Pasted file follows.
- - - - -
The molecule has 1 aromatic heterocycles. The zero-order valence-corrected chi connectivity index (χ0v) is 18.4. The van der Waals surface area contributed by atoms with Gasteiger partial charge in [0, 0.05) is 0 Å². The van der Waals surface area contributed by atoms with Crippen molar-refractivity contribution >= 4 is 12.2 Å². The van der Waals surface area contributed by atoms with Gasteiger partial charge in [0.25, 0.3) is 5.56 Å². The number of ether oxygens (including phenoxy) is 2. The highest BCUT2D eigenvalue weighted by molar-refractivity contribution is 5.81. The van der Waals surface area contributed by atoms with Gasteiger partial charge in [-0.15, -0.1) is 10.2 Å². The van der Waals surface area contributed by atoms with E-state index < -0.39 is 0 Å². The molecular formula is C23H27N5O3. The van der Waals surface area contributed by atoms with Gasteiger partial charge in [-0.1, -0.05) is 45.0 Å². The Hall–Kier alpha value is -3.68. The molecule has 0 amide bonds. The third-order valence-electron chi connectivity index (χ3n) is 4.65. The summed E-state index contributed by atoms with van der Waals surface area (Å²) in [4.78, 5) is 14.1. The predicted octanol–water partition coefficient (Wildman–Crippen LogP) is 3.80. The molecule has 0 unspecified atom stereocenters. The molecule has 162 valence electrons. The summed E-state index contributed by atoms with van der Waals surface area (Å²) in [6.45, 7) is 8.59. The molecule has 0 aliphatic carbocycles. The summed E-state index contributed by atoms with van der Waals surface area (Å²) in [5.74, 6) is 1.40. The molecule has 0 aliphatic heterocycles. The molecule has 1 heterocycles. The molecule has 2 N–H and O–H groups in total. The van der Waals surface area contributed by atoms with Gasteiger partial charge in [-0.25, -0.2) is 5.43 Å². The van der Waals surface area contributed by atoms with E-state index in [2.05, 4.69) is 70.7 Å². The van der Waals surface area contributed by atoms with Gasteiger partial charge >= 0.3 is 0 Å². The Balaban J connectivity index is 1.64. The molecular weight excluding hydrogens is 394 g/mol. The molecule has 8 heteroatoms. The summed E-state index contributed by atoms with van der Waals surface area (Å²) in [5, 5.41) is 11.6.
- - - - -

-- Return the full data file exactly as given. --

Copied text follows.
The molecule has 1 aromatic heterocycles. The zero-order valence-corrected chi connectivity index (χ0v) is 18.4. The van der Waals surface area contributed by atoms with Gasteiger partial charge in [0, 0.05) is 0 Å². The van der Waals surface area contributed by atoms with Crippen molar-refractivity contribution >= 4 is 12.2 Å². The van der Waals surface area contributed by atoms with Gasteiger partial charge in [0.25, 0.3) is 5.56 Å². The number of ether oxygens (including phenoxy) is 2. The highest BCUT2D eigenvalue weighted by molar-refractivity contribution is 5.81. The van der Waals surface area contributed by atoms with Gasteiger partial charge in [-0.15, -0.1) is 10.2 Å². The van der Waals surface area contributed by atoms with E-state index < -0.39 is 0 Å². The molecular formula is C23H27N5O3. The van der Waals surface area contributed by atoms with Gasteiger partial charge in [-0.1, -0.05) is 45.0 Å². The Hall–Kier alpha value is -3.68. The molecule has 0 amide bonds. The third-order valence-electron chi connectivity index (χ3n) is 4.65. The summed E-state index contributed by atoms with van der Waals surface area (Å²) in [4.78, 5) is 14.1. The predicted octanol–water partition coefficient (Wildman–Crippen LogP) is 3.80. The molecule has 0 unspecified atom stereocenters. The molecule has 162 valence electrons. The summed E-state index contributed by atoms with van der Waals surface area (Å²) in [6.45, 7) is 8.59. The molecule has 0 aliphatic carbocycles. The summed E-state index contributed by atoms with van der Waals surface area (Å²) in [5.74, 6) is 1.40. The molecule has 0 aliphatic heterocycles. The molecule has 1 heterocycles. The molecule has 2 N–H and O–H groups in total. The van der Waals surface area contributed by atoms with Gasteiger partial charge in [-0.25, -0.2) is 5.43 Å². The van der Waals surface area contributed by atoms with E-state index in [2.05, 4.69) is 70.7 Å². The van der Waals surface area contributed by atoms with Gasteiger partial charge >= 0.3 is 0 Å². The Balaban J connectivity index is 1.64. The molecular weight excluding hydrogens is 394 g/mol. The molecule has 8 heteroatoms. The summed E-state index contributed by atoms with van der Waals surface area (Å²) in [5, 5.41) is 11.6.